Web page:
At A Month's End

By Algernon Charles Swinburne

The night last night was strange and shaken:
More strange the change of you and me.
Once more, for the old love’s love forsaken,
We went out once more toward the sea.

For the old love’s love-sake dead and buried,
One last time, one more and no more,
We watched the waves set in, the serried
Spears of the tide storming the shore.

Hardly we saw the high moon hanging,
Heard hardly through the windy night
Far waters ringing, low reefs clanging,
Under wan skies and waste white light.

With chafe and change of surges chiming,
The clashing channels rocked and rang
Large music, wave to wild wave timing,
And all the choral water sang.

Faint lights fell this way, that way floated,
Quick sparks of sea-fire keen like eyes
From the rolled surf that flashed, and noted
Shores and faint cliffs and bays and skies.

The ghost of sea that shrank up sighing
At the sand’s edge, a short sad breath
Trembling to touch the goal, and dying
With weak heart heaved up once in death —

The rustling sand and shingle shaken
With light sweet touches and small sound —
These could not move us, could not waken
Hearts to look forth, eyes to look round.

Silent we went an hour together,
Under grey skies by waters white.
Our hearts were full of windy weather,
Clouds and blown stars and broken light.

Full of cold clouds and moonbeams drifted
And streaming storms and straying fires,
Our souls in us were stirred and shifted
By doubts and dreams and foiled desires.

Across, aslant, a scudding sea-mew
Swam, dipped, and dropped, and grazed the sea:
And one with me I could not dream you;
And one with you I could not be

As the white wing the white wave’s fringes
Touched and slid over and flashed past —
As a pale cloud a pale flame tinges
From the moon’s lowest light and last —

As a star feels the sun and falters,
Touched to death by diviner eyes —
As on the old gods’ untended altars
The old fire of withered worship dies —

(Once only, once the shrine relighted
Sees the last fiery shadow shine,
Last shadow of flame and faith benighted,
Sees falter and flutter and fail the shrine)

So once with fiery breath and flying
Your winged heart touched mine and went,
And the swift spirits kissed, and sighing,
Sundered and smiled and were content.

That only touch, that feeling only,
Enough we found, we found too much;
For the unlit shrine is hardly lonely
As one the old fire forgets to touch.

Slight as the sea’s sight of the sea-mew,
Slight as the sun’s sight of the star:
Enough to show one must not deem you
For love’s sake other than you are.

Who snares and tames with fear and danger
A bright beast of a fiery kin,
Only to mar, only to change her
Sleek supple soul and splendid skin?

Easy with blows to mar and maim her,
Easy with bonds to bind and bruise;
What profit, if she yield her tamer
The limbs to mar, the soul to lose?

Best leave or take the perfect creature,
Take all she is or leave complete;
Transmute you will not form or feature,
Change feet for wings or wings for feet.

Strange eyes, new limbs, can no man give her;
Sweet is the sweet thing as it is.
No soul she hath, we see, to outlive her;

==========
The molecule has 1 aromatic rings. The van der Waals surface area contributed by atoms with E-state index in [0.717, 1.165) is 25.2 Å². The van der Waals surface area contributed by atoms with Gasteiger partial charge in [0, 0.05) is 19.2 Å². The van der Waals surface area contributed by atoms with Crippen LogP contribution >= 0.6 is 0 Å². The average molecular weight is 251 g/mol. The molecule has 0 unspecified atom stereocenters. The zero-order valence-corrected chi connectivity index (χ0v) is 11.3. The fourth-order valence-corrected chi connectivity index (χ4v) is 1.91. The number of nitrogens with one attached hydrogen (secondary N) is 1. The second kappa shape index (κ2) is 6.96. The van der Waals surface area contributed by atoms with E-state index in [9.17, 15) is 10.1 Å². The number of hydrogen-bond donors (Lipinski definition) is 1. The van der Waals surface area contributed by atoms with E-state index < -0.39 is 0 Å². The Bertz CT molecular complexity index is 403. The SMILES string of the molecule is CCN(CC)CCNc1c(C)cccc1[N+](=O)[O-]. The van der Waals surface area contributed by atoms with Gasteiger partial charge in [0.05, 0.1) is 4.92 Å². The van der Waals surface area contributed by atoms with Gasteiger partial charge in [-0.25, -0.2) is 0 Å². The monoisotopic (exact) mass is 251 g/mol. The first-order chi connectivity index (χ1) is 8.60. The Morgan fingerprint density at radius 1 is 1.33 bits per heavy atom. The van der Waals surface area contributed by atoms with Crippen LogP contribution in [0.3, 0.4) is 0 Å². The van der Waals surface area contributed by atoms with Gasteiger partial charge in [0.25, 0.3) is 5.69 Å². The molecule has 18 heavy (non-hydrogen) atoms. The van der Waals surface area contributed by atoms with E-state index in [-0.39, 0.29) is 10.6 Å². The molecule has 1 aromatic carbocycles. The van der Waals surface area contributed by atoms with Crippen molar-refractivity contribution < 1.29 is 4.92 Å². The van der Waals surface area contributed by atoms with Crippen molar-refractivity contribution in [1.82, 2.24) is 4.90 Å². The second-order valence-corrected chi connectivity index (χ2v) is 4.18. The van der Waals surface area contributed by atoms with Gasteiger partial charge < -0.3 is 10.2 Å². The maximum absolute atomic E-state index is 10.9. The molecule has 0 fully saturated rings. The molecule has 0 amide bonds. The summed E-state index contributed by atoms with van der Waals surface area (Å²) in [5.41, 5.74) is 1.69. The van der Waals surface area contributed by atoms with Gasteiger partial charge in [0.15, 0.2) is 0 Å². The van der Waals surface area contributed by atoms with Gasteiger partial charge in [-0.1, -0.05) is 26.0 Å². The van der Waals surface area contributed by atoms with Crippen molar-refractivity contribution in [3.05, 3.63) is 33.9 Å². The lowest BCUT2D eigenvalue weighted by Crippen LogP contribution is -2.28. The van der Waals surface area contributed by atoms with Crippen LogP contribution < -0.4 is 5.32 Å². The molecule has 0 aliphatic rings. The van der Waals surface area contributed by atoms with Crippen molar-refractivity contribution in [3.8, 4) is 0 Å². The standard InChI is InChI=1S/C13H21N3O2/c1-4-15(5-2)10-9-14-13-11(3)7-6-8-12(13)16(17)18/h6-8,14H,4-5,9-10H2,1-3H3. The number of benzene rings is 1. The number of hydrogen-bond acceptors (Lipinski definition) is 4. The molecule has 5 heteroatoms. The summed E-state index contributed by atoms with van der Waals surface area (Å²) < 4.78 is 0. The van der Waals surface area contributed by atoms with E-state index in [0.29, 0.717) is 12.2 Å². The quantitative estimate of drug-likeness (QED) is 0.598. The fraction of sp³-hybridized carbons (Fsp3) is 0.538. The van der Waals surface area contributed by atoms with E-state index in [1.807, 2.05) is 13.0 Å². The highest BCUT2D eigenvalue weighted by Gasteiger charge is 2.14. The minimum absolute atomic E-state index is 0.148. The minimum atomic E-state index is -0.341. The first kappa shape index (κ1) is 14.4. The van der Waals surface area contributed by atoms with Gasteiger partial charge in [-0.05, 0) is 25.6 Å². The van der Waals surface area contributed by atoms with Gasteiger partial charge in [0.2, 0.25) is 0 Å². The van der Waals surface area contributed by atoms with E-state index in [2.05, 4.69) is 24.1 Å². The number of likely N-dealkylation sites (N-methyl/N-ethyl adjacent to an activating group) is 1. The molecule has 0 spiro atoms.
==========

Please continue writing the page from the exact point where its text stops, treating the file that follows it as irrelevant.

Hath she for that no lips to kiss?

So may one read his weird, and reason,
And with vain drugs assuage no pain.
For each man in his loving season
Fools and is fooled of these in vain.

Charms that allay not any longing,
Spells that appease not any grief,
Time brings us all by handfuls, wronging
All hurts with nothing of relief.

Ah, too soon shot, the fool’s bolt misses!
What help? the world is full of loves;
Night after night of running kisses,
Chirp after chirp of changing doves.

Should Love disown or disesteem you
For loving one man more or less?
You could not tame your light white sea-mew,
Nor I my sleek black pantheress.

For a new soul let whoso please pray,
We are what life made us, and shall be.
For you the jungle and me the sea-spray,
And south for you and north for me.

But this one broken foam-white feather
I throw you off the hither wing,
Splashed stiff with sea-scurf and salt weather,
This song for sleep to learn and sing —

Sing in your ear when, daytime over,
You, couched at long length on hot sand
With some sleek sun-discoloured lover,
Wince from his breath as from a brand:

Till the acrid hour aches out and ceases,
And the sheathed eyeball sleepier swims,
The deep flank smoothes its dimpling creases.
And passion loosens all the limbs:

Till dreams of sharp grey north-sea weather
Fall faint upon your fiery sleep,
As on strange sands a strayed bird’s feather
The wind may choose to lose or keep.

But I, who leave my queen of panthers,
As a tired honey-heavy bee
Gilt with sweet dust from gold-grained anthers
Leaves the rose-chalice, what for me?

From the ardours of the chaliced centre,
From the amorous anthers’ golden grime,
That scorch and smutch all wings that enter,
I fly forth hot from honey-time.

But as to a bee’s gilt thighs and winglets
The flower-dust with flower-smell clings;
As a snake’s mobile rampant ringlets
Leave the sand marked with print of rings;

So to my soul in surer fashion
Your savage stamp and savour hangs;
The print and perfume of old passion,
The wild-beast mark of panther’s fangs.